It seems the local gas station run by an off duty policeman and his family and friends is the gathering place for the characters idling away a rainy morning. Since I am generally working on a Friday morning, I did not realize that, even though this is the second time I've had quite a good time just sitting there watching the world parade by.
This particular Friday, Good Friday, saw two off duty policemen at work, a man with a limp, another younger man who stayed pretty well buried in the repair bay, and a whole parade of characters, both local and from afar.
First came the obligatory former student, polite even though he'd graduated a few years ago. His father works at the Sheriff's office just across the street, two of his father's fellow officers were right there, and he evidently decided "school rules apply".
Once I'd carried my work load inside, I set it down and had such an attachment to it that not only did I never even open it up, but drove off without it and had to return later for it, fortunately before I'd left town, at these gas prices!
One elderly farmer was feeling sorry for his "youngsters". One never quite knows what someone is talking about, even when they do speak the language. It surprised me to hear that he was not upset about rain spoiling the hiding of Easter eggs or some other seasonal pursuit... He sat there patiently in calf-high black chore boots that were NOT disreputable and described unrolling a fresh bale for the little fellers to have something to sleep on, but they ate it first.
Another farmer drying out while waiting for his diesel truck's starting trouble to be diagnosed replied that his would have urinated on it before their mothers could have consumed it.
I felt a kinship with the older fellow -- his calves, my colts... our "children".
Another fellow picked up the thread. "I had two that got rained on, so I dumped them in the ditch for some erosion control. They'd eaten them before I'd gotten the rest moved into the bale pen. If I'd TRIED to feed those bales to them, they'd have turned up their noses at them for sure."
The Visula woke up and came over, one ear flipped back the wrong way. As I scratched and rubbed him, I turned it over for him and was rewarded with a wet hand. He'd really tanked up since I'd seen him last, so I teased Rod about it when he next walked through. In pretend anger, he said, "Well, if people would stop feeding him everything under the sun."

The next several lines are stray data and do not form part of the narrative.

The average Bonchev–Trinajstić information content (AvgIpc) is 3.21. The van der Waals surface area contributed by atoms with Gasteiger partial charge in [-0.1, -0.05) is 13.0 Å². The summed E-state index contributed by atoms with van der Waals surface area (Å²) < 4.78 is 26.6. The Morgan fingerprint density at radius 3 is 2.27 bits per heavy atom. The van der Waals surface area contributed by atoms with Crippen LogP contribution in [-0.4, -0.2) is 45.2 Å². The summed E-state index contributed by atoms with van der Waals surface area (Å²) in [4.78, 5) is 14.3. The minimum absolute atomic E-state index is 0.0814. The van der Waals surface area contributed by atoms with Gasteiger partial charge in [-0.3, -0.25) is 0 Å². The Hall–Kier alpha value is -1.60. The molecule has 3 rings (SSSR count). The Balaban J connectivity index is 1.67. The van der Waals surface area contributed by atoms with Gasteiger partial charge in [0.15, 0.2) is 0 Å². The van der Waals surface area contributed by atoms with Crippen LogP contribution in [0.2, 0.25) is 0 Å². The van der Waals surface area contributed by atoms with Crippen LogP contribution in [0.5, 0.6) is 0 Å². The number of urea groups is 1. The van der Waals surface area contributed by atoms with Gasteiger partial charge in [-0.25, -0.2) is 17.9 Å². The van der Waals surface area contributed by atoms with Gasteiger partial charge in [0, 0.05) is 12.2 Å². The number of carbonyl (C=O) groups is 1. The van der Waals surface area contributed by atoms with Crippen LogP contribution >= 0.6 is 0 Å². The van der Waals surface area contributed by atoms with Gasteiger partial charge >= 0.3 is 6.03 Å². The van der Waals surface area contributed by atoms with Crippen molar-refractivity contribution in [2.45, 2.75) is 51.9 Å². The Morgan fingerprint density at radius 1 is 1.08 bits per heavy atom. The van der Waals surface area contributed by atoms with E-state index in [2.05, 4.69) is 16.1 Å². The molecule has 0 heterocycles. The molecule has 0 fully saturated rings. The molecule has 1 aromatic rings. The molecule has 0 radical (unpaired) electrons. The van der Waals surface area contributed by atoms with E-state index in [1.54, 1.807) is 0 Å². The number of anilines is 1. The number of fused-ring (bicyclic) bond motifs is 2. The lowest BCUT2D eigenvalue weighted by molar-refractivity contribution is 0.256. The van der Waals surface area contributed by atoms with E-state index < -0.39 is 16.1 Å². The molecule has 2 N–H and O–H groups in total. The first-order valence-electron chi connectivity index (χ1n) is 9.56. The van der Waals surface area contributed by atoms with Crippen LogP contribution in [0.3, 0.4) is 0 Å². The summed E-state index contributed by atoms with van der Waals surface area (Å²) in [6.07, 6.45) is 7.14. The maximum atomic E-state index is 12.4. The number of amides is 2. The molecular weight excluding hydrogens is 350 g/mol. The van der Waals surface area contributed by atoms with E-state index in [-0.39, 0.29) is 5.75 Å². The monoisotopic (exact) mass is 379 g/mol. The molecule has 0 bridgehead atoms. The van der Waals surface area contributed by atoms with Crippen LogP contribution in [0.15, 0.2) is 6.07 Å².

The calf lover paid his bill and left, firing up his truck and letting it rumble a bit before he pulled out, grinning.
My Acura made it into the shop bay's now empty stall, only 30 minutes later than the appointment, surely a promptness record for me.
Angie came in, telling of picking up her son's truck and leaving him her car, then all the things Butch had to say, none of them complimentary, as they tried to drive it home after dark -- one headlight out, one tail light out, and the knob for the fan broken off. She spent the hour turning it up and down as needed to keep the windshield clear with a pair of pliers until it finally died completely. Then Butch was trapped inside, and used the pliers to exit so Angie wouldn't have to run around in the rain.
Laughing men exited into the rain, leaving us two women momentarily alone. I promised to send her a lease agreement that had a purchase arrangement worked into it for the new female vet to lease a pureberd gelding she hoped to sell that had come originally from my farm.
A repairman hollared in to see if I knew what kind of oil I used. I shouted back, MOBILE.
Exasperated, he opened the door and informed me, "I know that."
"Okay, so what do you want to know?"
"The weight and if you use synthetic, or not."
"Are you kidding? You're asking a WOMAN that, when it's the new car's first oil change for her?"
That got all the men laughing, as they knew when I had the BMW in, I told them exactly what brand, what weight and what filter and how it had to be done if they had never worked on it before. I walked into the bay, being sure to stay back out of their way. Gale had the hood up, and I idlely watched him remove the air filter and blow it out, then try to replace it backward. He turned it upside down when that didn't work, and taking pity on him, I said it was backward. The man with the limp turned it over and reversed it for him, then all fit at once. Talk returned to the booklet I'd dug out for them, and one teased another about how he'd like to do a tune up on it.
I looked at the engine, and commented, "That's the cleanest engine I've ever seen." We put synthetic oil inside, as it said that was okay, as long as it was the right viscosity.
The wipers got replaced, but nobody knew where the fuse to the air bags was, so that is still not fixed. The bill was just over $27. The entertainment was priceless.